It’s a Wonderful Life is going to be a tough one. When I was a kid, during the public domain days, Wonderful Life was omnipresent. It became a joke because of that omnipresence. But also because it’s undeniably sappy. And it has angels in it. It’s so saccharine, I didn’t even notice my eyes tear up for the finish. It’s so devastating, I also didn’t notice when they teared up at Jimmy Stewart and Donna Reed on the phone. Because It’s a Wonderful Life has all these things going on and some of them don’t actually interact with the other, which might be director Capra’s greatest achievement with the film. It’s well-intentioned, feel-good, historically relevant character study as epic. It’s a Wonderful Life is an epic. It’s a short one–the film speeds by in its 130 minutes–but it’s an epic.
The film has four credited screenwriters–including Capra–and a legion of uncredited helpers. The film has the rather expedient structure of heavenly intervention. Let’s face it–God magic is the best magic–and Wonderful Life is aware of the promise it’s making with God magic. A Greek chorus would probably be less awkward, especially since there’s angel bickering. Mind you, angel bickering shows up before Jimmy Stewart. Jimmy Stewart doesn’t appear until twelves minutes into the picture. And it’s all about him. Jimmy Stewart doesn’t start his character–Robert J. Anderson starts the character and it’s great. The opening scenes of It’s a Wonderful Life are phenomenal. Capra goes all out with it.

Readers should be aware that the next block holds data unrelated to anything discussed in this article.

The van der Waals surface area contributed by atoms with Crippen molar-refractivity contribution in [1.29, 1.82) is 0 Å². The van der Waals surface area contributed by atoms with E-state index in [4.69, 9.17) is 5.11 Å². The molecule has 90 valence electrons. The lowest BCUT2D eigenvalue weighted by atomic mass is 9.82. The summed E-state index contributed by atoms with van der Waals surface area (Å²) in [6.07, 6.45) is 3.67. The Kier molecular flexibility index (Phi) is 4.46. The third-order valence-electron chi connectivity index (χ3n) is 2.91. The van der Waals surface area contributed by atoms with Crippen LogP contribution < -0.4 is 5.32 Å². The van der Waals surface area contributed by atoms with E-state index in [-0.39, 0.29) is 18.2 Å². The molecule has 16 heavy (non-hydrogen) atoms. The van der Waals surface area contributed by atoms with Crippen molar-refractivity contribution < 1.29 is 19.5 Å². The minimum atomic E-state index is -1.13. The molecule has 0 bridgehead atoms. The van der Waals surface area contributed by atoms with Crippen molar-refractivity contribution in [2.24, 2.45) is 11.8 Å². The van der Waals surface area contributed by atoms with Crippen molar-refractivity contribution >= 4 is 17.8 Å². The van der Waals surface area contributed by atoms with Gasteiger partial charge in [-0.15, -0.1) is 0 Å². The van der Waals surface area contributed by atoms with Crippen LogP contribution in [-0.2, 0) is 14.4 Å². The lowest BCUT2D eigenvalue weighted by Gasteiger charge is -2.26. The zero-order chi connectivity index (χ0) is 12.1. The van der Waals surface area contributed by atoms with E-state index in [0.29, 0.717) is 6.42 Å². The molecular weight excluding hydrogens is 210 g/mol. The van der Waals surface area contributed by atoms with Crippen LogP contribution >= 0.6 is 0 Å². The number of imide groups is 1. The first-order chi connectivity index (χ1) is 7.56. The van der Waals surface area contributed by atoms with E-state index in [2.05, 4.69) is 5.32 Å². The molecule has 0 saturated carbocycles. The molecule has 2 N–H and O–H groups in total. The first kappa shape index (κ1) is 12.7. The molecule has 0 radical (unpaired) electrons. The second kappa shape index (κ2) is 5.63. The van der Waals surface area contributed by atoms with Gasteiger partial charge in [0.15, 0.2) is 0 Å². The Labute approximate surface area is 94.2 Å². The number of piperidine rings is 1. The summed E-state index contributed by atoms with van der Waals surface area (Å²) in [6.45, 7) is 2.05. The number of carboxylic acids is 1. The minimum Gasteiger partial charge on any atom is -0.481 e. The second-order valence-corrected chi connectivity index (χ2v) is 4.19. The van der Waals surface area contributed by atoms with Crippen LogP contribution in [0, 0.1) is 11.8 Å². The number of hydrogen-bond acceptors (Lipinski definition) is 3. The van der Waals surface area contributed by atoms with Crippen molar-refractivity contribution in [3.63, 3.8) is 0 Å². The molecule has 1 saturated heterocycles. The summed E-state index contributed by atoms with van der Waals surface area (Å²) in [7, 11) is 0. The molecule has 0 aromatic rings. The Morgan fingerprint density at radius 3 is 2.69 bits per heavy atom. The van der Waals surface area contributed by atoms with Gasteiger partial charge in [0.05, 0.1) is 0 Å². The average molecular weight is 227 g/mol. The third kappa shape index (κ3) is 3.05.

Because most of It’s a Wonderful Life concentrates on Stewart and Reed, which is great because they’re amazing together and if it weren’t for the the last third of the film, Reed would easily give the best performance. The way she watches Stewart is exceptional. It’s a Wonderful Life has some strange cuts–apparently Capra even processed zoomed for emphasis–but the sound design always carries it. The film’s setting is about its sound, about its residents’ voices. Capra brings characters back in at just the right moment, in just the right scene, so the nightmare sequence at the end even scarier. Anyway, the sound and Reed. Capra will go for these different takes, jarring the viewer and forcing a reconsideration of the character. With Reed, it’s a little different. Capra’s direction of Reed during the courtship is about making her the film’s center.